*Question* – “Should we seek counseling or work it out on our own?“
Dr. Ronn: Both of us believe we are a good match with a whole lot in common. And we know that no relationship or marriage is going to be perfect. But right now we seem to be stuck and getting nowhere trying to work out some big disagreements. He swears that I am putting my mother and sisters above him and I have gotten very resentful because he constantly complains to me about everything. Talking about it usually leads to an argument. Then we shut down and don’t speak for days. I always thought that going to a counselor would be a waste of time and money, but we are just going around in circles by ourselves. We have never tried it before, but now I wonder if maybe we need to go. What do you think? – D.N.
Dear D.N.: As a longtime relationship therapist, I know how hard it can be for dating or married couples to seek professional help. But in my experience, those who do get therapy find that it’s well worth the effort. Counseling can help you two get past what’s keeping your relationship from progressing beyond your weak areas.
SEE THE BENEFITS
Here are a few reasons why reaching out for help is worth it:
- Counseling keeps problems from escalating. You’ve been stewing for days about something that ticked you off, yet he’s barely noticed. So when he makes an offhand comment that puts you over the edge, you lash out. Many couples replay these same scenes for years. Once these negative behavior patterns become habits, they’re nearly impossible to reverse. Seeking professional help sooner rather than later means fewer episodes of verbal sparring, non-communication, indifference and acting out.
- Counseling can remove the drama from interaction with each other. It gives you and your mate a regularly scheduled time and place to work out your issues so that you’re not so tense and guarded when you’re together. You’ll both be more willing to tolerate a few daily annoyances, knowing you’ve got an upcoming therapy session where you’ll get to your say.
- Counseling exposes your strengths. Your stint on the counseling couch will be intense at times. As you faithfully explore issues you’ve avoided for so long, you demonstrate your willingness to invest in the relationship, which can sustain you through any momentary bumps in your marriage.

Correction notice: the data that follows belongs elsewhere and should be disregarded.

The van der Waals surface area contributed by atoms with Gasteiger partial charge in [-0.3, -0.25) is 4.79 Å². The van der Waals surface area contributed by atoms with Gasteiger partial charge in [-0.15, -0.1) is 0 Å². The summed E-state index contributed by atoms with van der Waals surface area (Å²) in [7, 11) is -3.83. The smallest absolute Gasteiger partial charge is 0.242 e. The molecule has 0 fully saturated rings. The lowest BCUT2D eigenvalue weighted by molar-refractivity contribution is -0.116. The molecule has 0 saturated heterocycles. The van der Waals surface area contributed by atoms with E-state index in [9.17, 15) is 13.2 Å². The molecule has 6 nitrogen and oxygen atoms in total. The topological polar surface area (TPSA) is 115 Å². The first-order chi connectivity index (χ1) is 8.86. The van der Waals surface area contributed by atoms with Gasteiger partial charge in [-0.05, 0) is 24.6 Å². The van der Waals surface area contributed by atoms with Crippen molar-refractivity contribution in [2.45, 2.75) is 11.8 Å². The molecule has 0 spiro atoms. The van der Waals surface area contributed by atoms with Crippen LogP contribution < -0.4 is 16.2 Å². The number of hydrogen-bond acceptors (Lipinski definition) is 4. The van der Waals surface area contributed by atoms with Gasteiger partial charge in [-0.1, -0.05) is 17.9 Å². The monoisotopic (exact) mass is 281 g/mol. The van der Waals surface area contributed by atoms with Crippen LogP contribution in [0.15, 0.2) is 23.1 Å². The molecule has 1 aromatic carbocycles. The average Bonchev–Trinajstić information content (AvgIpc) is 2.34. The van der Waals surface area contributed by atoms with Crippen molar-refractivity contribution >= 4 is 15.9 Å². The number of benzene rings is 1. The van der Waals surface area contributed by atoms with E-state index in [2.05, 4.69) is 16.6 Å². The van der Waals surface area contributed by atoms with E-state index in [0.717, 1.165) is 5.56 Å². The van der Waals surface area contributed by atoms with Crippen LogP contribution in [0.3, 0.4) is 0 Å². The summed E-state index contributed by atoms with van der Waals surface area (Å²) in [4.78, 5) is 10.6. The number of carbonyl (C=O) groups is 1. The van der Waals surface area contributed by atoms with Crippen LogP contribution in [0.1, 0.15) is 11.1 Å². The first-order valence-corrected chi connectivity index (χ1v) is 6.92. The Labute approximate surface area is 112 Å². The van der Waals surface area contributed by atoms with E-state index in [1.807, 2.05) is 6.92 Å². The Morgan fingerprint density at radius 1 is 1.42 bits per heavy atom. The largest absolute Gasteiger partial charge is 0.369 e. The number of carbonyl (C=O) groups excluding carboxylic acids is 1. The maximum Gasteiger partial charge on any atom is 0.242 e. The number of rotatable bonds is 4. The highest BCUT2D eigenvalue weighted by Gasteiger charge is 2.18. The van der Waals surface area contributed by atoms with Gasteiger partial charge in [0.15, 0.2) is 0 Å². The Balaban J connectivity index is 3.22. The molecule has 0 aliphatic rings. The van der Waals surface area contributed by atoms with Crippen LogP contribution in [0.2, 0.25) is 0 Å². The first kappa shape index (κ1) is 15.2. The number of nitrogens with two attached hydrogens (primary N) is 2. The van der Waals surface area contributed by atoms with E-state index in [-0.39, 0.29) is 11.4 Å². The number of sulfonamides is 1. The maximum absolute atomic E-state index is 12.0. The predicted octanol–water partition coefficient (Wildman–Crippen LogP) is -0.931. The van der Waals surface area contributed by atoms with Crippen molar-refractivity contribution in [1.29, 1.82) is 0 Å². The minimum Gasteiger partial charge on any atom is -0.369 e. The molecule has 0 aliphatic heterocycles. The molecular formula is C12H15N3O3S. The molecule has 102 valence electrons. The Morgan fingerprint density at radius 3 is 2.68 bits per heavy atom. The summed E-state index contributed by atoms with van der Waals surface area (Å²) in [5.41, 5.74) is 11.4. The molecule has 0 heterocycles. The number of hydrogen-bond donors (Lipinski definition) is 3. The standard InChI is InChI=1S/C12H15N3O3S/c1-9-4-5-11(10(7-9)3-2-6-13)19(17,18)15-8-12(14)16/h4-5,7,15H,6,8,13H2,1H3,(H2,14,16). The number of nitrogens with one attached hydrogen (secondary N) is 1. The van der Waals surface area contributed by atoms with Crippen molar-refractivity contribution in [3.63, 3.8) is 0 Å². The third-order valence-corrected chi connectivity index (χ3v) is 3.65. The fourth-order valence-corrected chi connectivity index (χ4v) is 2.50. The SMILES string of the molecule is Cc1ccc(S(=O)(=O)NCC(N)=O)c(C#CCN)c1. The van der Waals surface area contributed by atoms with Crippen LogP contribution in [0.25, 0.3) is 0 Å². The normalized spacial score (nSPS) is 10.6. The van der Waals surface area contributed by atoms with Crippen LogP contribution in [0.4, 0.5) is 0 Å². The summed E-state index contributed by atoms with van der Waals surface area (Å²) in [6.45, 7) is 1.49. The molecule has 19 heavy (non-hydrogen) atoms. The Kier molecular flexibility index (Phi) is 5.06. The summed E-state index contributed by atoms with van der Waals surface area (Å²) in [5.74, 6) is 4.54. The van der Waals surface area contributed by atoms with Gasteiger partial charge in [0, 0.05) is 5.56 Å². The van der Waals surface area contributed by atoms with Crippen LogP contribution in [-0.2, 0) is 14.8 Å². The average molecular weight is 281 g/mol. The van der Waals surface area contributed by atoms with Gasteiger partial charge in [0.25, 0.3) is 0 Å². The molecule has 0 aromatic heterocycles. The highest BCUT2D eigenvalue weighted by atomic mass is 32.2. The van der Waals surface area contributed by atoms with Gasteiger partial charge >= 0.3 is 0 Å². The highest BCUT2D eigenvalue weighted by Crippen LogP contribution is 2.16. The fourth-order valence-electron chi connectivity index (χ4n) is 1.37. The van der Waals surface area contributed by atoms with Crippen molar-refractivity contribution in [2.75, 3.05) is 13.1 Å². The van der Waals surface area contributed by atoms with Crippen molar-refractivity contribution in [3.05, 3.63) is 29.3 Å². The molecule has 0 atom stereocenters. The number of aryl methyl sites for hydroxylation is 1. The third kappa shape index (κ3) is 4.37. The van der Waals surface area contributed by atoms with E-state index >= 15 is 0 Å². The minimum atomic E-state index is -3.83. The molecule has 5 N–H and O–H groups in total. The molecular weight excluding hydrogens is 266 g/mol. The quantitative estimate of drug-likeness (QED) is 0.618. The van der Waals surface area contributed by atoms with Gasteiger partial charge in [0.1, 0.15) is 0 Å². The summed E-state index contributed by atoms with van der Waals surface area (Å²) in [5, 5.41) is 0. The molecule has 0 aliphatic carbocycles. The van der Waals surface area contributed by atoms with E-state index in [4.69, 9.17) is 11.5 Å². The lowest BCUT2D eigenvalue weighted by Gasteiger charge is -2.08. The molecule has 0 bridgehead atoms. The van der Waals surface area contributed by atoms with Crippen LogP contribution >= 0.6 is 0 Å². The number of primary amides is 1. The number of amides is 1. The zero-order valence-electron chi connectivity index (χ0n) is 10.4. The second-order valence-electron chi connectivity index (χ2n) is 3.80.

START THE PROCESS
The right therapist for you is the one who has both the expertise to help, as well as the chemistry (personality, therapeutic style and values) that feels like a good match for you and your mate. Be prepared to shop around before making a final decision. The best starting place is not a Google search, but seeking recommendations from people you know and trust—a family physician, your minister, close friends who’ve had a positive experience in couples counseling.
Caution: in most cases, letting family members weigh in is a bad idea. It can invite them to take sides with you or your mate. Sadly, they often get stuck in their biases long after your issues have been resolved and your relationship has been reconciled.
Check with your health-insurance carrier or your employee assistance plan to see if your coverage provides counseling benefits. Professional organizations such as the Association of Black Psychologists (abpsi.org), The American Association of Christian Counselors (aacc.net) and The American Association for Marriage and Family Therapy (aamft.org) can provide helpful information.
- Contact the counselors on your referral list and be ready to give them a concise three sentence description of your specific concerns.
- Inquire about logistics like fees and schedules, as well as any other questions you may have.
- If you like what you hear, consider scheduling an initial session where you, your mate and the therapist can determine whether you’re a good fit.
- Arrange preliminary sessions with your top two or three candidates before making your final choice.
A final word: Expect results—but NOT instant ones. It takes time to notice your progress.